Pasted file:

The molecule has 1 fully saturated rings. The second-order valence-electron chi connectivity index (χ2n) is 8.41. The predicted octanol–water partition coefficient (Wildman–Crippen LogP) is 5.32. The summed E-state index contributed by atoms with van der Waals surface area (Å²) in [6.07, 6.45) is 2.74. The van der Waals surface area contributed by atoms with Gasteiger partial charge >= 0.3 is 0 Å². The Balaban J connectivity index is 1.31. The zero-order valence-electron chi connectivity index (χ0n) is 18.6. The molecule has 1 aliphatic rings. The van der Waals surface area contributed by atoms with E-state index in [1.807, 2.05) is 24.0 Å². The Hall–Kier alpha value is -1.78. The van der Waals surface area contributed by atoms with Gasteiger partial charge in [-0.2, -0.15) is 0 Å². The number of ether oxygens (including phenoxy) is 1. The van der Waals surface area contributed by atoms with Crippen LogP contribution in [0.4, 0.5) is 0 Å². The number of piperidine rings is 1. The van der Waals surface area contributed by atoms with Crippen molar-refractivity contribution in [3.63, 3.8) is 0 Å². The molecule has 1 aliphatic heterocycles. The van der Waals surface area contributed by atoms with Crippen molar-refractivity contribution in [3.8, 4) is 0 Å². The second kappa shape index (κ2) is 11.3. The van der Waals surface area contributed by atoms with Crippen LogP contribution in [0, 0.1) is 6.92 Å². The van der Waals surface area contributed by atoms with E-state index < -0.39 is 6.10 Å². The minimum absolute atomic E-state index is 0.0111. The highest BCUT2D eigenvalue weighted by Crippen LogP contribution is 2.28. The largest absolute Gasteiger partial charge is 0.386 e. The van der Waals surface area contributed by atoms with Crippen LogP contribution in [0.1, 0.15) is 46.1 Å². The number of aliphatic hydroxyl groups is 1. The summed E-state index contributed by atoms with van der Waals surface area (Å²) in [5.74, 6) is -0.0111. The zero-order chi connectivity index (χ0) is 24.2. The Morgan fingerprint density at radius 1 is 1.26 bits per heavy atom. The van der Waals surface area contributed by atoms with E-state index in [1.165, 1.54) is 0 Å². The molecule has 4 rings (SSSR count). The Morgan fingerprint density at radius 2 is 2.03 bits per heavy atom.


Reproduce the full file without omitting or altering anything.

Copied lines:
The molecule has 1 fully saturated rings. The second-order valence-electron chi connectivity index (χ2n) is 8.41. The predicted octanol–water partition coefficient (Wildman–Crippen LogP) is 5.32. The summed E-state index contributed by atoms with van der Waals surface area (Å²) in [6.07, 6.45) is 2.74. The van der Waals surface area contributed by atoms with Gasteiger partial charge >= 0.3 is 0 Å². The Balaban J connectivity index is 1.31. The zero-order valence-electron chi connectivity index (χ0n) is 18.6. The molecule has 1 aliphatic rings. The van der Waals surface area contributed by atoms with E-state index in [1.807, 2.05) is 24.0 Å². The Hall–Kier alpha value is -1.78. The van der Waals surface area contributed by atoms with Gasteiger partial charge in [-0.2, -0.15) is 0 Å². The number of ether oxygens (including phenoxy) is 1. The van der Waals surface area contributed by atoms with Crippen LogP contribution in [0.4, 0.5) is 0 Å². The number of piperidine rings is 1. The van der Waals surface area contributed by atoms with Crippen molar-refractivity contribution in [3.63, 3.8) is 0 Å². The molecule has 1 aliphatic heterocycles. The van der Waals surface area contributed by atoms with Crippen molar-refractivity contribution in [3.8, 4) is 0 Å². The second kappa shape index (κ2) is 11.3. The van der Waals surface area contributed by atoms with Crippen LogP contribution in [0, 0.1) is 6.92 Å². The van der Waals surface area contributed by atoms with E-state index < -0.39 is 6.10 Å². The minimum absolute atomic E-state index is 0.0111. The highest BCUT2D eigenvalue weighted by Crippen LogP contribution is 2.28. The largest absolute Gasteiger partial charge is 0.386 e. The van der Waals surface area contributed by atoms with Crippen LogP contribution in [0.1, 0.15) is 46.1 Å². The number of aliphatic hydroxyl groups is 1. The summed E-state index contributed by atoms with van der Waals surface area (Å²) in [5.74, 6) is -0.0111. The zero-order chi connectivity index (χ0) is 24.2. The Morgan fingerprint density at radius 1 is 1.26 bits per heavy atom. The van der Waals surface area contributed by atoms with E-state index in [1.165, 1.54) is 0 Å². The molecule has 4 rings (SSSR count). The Morgan fingerprint density at radius 2 is 2.03 bits per heavy atom.